|Publication number||US6565308 B2|
|Application number||US 10/063,831|
|Publication date||May 20, 2003|
|Filing date||May 16, 2002|
|Priority date||Dec 22, 1999|
|Also published as||CA2401176A1, CA2401176C, US6394736, US20020122714, WO2001046050A1|
|Publication number||063831, 10063831, US 6565308 B2, US 6565308B2, US-B2-6565308, US6565308 B2, US6565308B2|
|Inventors||Stephen Derby, Matthew Simon, Mark Allen|
|Original Assignee||The University Of The State Of New York, State Education Department|
|Export Citation||BiBTeX, EndNote, RefMan|
|Patent Citations (19), Non-Patent Citations (9), Referenced by (5), Classifications (10), Legal Events (4)|
|External Links: USPTO, USPTO Assignment, Espacenet|
This application is a continuation of application Ser. No. 09/469,380 filed Dec. 22, 1999, now U.S. Pat. No. 6,394,736 issued May 28, 2002, which is hereby incorporated by reference.
This invention relates generally to the field of material or article loading and unloading, and specifically, to the unloading of Bulk Mail Containers (BMCs).
Devices for unloading containers exist in many forms. Few of these, however, are suitable for free standing use in an enclosed environment. Unloaders for U.S. Post Office Bulk Mail Containers are even less common. Those that do exist, for example, the Lockheed-Martin/USPS SPBS Feed System Unloader, are bulky, with several degrees of freedom necessary for the unloading process and, consequently, several unloading stages and multiple actuators. In the unloading process, these devices generally take advantage of the constant feature that all BMCs unload through an open top thereof. Additionally these devices require the loading of the BMC into the device, not moving the device to the container. It is also difficult to use these unloaders in a confined indoor space, and ceiling heights in excess of 9 feet are often required.
It would be desirable to have a BMC unloader which suitably upends and unloads a BMC with minimal actuation, causing rotational movement about the center of mass simultaneously with horizontal translation of the center of mass.
It would also be desirable for the movement associated with the unloading process to be capable of occurring in a confined indoor space, for example, with a maximum ceiling height requirement of no more than approximately 9 feet during any phase of operation.
It would also be desirable for a BMC unloading device and method to accomplish the unloading task in less time, in a smaller operational space, at less cost, and with greater reliability than existing devices and methods designed for the same task.
Crossed 4-bar linkages are a well known mechanism for producing substantially straight line motion. The motion of a point on a device attached to the linkage approximates a straight line, replacing the need for a slider joint. However, with a suitable choice of crossed 4-bar linkage design, and in particular, with a suitable specification of various dimensions and proportions for the bars and pivot point separations of a crossed 4-bar linkage, the entire attachment can be moved in a way that is highly suitable for unloading, and that is not disclosed or suggested by the prior art.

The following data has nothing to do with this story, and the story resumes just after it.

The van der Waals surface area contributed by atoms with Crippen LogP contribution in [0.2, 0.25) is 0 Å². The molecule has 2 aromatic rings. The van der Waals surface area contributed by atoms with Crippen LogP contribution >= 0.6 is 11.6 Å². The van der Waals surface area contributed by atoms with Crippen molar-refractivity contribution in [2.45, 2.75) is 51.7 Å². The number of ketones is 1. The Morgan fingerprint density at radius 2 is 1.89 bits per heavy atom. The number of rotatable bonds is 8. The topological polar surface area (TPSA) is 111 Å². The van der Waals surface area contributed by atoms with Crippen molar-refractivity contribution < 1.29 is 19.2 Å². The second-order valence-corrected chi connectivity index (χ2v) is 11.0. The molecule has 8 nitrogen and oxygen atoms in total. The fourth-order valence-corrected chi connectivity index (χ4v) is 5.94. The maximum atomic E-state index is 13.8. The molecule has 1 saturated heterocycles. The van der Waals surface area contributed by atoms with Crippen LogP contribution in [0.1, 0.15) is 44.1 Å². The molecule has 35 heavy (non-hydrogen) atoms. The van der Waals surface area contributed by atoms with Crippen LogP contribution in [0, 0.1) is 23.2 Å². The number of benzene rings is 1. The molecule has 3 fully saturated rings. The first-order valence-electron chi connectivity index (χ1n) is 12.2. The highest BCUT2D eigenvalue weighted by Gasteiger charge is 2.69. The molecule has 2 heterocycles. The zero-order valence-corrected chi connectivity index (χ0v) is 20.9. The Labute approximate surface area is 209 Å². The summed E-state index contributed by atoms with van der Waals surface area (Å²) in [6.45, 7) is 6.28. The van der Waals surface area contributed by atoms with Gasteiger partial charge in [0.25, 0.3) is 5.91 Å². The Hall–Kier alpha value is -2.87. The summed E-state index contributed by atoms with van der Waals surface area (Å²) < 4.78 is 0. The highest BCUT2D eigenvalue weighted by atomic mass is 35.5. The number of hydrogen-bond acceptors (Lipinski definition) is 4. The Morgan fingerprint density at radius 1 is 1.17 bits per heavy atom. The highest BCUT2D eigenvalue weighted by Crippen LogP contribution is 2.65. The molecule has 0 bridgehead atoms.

In particular, a Bulk Mail Container (BMC) unloader in a preferred embodiment of the invention uses a simple crossed four bar-linkage of certain specified dimensions and proportions to move a predetermined point on a BMC unloader in a substantially straight line while the overall BMC unloader rotates about that predetermined point so as to upend the BMC container. This takes advantage of the crossed four-bar's substantially straight-line motion over a limited range of its motion, as well as the rotational motion of the particular unloader link disclosed herein.
In use, a BMC container is simply rolled into the BMC unloader, and the entire combination of the BMC container and BMC unloader is then actuated to produce substantially straight line motion along a suitably selected “center” point of the BMC unloader, while the overall container/unloader combination rotates about this center point so as to upend the BMC for unloading.
The features of the invention believed to be novel are set forth in the appended claims. The invention, however, together with further objects and advantages thereof, may best be understood by reference to the following description taken in conjunction with the accompanying drawing(s) in which:
FIG. 1 illustrates in perspective view, a typical BMC container which is unloaded using the system, apparatus and method disclosed herein.
FIG. 2 is a side plan view illustrating a BMC unloader according to a preferred embodiment of the invention, shown alongside the typical BMC container of FIG. 1.
FIG. 3 is a side plan view illustrating the geometric movement of the BMC unloader of FIG. 2, as it is actuated for unloading.
FIG. 4 is a side plan view illustrating a conveyor and related components of the preferred embodiment of the invention.
FIG. 5 is a perspective view of a BMC unloading bin of the BMC unloader, illustrating how the BMC unloading bin is designed to accommodate the BMC container that it is used to unload.